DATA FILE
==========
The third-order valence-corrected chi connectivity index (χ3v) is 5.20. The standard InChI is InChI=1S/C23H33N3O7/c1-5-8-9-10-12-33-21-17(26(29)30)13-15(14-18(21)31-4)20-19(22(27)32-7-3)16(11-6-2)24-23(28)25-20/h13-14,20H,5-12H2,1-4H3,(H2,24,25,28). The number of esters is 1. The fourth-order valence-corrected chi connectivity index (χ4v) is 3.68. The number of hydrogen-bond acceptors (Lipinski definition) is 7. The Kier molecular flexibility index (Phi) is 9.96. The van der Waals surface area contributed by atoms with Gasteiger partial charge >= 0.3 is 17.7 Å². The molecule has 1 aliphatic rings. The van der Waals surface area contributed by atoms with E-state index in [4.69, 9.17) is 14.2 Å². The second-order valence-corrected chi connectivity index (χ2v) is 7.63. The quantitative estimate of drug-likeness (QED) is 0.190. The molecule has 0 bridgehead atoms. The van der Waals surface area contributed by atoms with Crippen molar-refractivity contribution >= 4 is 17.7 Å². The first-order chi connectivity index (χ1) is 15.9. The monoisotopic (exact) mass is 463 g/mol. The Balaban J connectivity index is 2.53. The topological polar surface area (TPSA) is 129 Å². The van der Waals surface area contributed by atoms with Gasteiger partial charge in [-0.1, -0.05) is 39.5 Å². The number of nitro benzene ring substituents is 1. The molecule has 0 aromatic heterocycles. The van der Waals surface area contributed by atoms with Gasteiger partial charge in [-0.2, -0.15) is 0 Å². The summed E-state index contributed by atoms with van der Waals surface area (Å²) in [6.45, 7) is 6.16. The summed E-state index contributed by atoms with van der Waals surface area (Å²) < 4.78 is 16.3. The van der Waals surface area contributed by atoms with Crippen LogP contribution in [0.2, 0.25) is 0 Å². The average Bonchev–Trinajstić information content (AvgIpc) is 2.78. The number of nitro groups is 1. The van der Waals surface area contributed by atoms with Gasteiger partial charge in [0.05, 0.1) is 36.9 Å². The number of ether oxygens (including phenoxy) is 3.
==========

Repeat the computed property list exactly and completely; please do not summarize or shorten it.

The third-order valence-corrected chi connectivity index (χ3v) is 5.20. The standard InChI is InChI=1S/C23H33N3O7/c1-5-8-9-10-12-33-21-17(26(29)30)13-15(14-18(21)31-4)20-19(22(27)32-7-3)16(11-6-2)24-23(28)25-20/h13-14,20H,5-12H2,1-4H3,(H2,24,25,28). The number of esters is 1. The fourth-order valence-corrected chi connectivity index (χ4v) is 3.68. The number of hydrogen-bond acceptors (Lipinski definition) is 7. The Kier molecular flexibility index (Phi) is 9.96. The van der Waals surface area contributed by atoms with Gasteiger partial charge >= 0.3 is 17.7 Å². The molecule has 1 aliphatic rings. The van der Waals surface area contributed by atoms with E-state index in [4.69, 9.17) is 14.2 Å². The second-order valence-corrected chi connectivity index (χ2v) is 7.63. The quantitative estimate of drug-likeness (QED) is 0.190. The molecule has 0 bridgehead atoms. The van der Waals surface area contributed by atoms with Crippen molar-refractivity contribution >= 4 is 17.7 Å². The first-order chi connectivity index (χ1) is 15.9. The monoisotopic (exact) mass is 463 g/mol. The Balaban J connectivity index is 2.53. The topological polar surface area (TPSA) is 129 Å². The van der Waals surface area contributed by atoms with Gasteiger partial charge in [-0.1, -0.05) is 39.5 Å². The number of nitro benzene ring substituents is 1. The molecule has 0 aromatic heterocycles. The van der Waals surface area contributed by atoms with Gasteiger partial charge in [-0.2, -0.15) is 0 Å². The summed E-state index contributed by atoms with van der Waals surface area (Å²) in [6.45, 7) is 6.16. The summed E-state index contributed by atoms with van der Waals surface area (Å²) < 4.78 is 16.3. The van der Waals surface area contributed by atoms with Crippen LogP contribution in [0.2, 0.25) is 0 Å². The average Bonchev–Trinajstić information content (AvgIpc) is 2.78. The number of nitro groups is 1. The van der Waals surface area contributed by atoms with Gasteiger partial charge in [0.05, 0.1) is 36.9 Å². The number of ether oxygens (including phenoxy) is 3.